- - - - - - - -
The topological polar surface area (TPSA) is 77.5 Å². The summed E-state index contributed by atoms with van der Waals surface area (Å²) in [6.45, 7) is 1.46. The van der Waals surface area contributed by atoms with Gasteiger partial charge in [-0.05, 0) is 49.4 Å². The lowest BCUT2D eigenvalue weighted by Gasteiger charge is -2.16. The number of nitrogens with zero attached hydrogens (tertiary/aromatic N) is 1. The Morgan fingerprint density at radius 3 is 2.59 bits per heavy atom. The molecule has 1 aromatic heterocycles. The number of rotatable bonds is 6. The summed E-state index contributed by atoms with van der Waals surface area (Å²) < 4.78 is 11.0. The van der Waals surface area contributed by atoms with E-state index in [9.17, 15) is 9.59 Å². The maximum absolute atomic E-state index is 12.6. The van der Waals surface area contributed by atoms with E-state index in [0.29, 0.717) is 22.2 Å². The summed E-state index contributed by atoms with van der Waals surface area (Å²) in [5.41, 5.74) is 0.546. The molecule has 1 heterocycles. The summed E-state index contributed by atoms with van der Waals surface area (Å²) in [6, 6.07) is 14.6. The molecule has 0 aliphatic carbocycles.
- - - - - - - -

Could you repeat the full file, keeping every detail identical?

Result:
The topological polar surface area (TPSA) is 77.5 Å². The summed E-state index contributed by atoms with van der Waals surface area (Å²) in [6.45, 7) is 1.46. The van der Waals surface area contributed by atoms with Gasteiger partial charge in [-0.05, 0) is 49.4 Å². The lowest BCUT2D eigenvalue weighted by Gasteiger charge is -2.16. The number of nitrogens with zero attached hydrogens (tertiary/aromatic N) is 1. The Morgan fingerprint density at radius 3 is 2.59 bits per heavy atom. The molecule has 1 aromatic heterocycles. The number of rotatable bonds is 6. The summed E-state index contributed by atoms with van der Waals surface area (Å²) < 4.78 is 11.0. The van der Waals surface area contributed by atoms with E-state index in [9.17, 15) is 9.59 Å². The maximum absolute atomic E-state index is 12.6. The van der Waals surface area contributed by atoms with E-state index in [0.29, 0.717) is 22.2 Å². The summed E-state index contributed by atoms with van der Waals surface area (Å²) in [5.41, 5.74) is 0.546. The molecule has 1 heterocycles. The summed E-state index contributed by atoms with van der Waals surface area (Å²) in [6, 6.07) is 14.6. The molecule has 0 aliphatic carbocycles.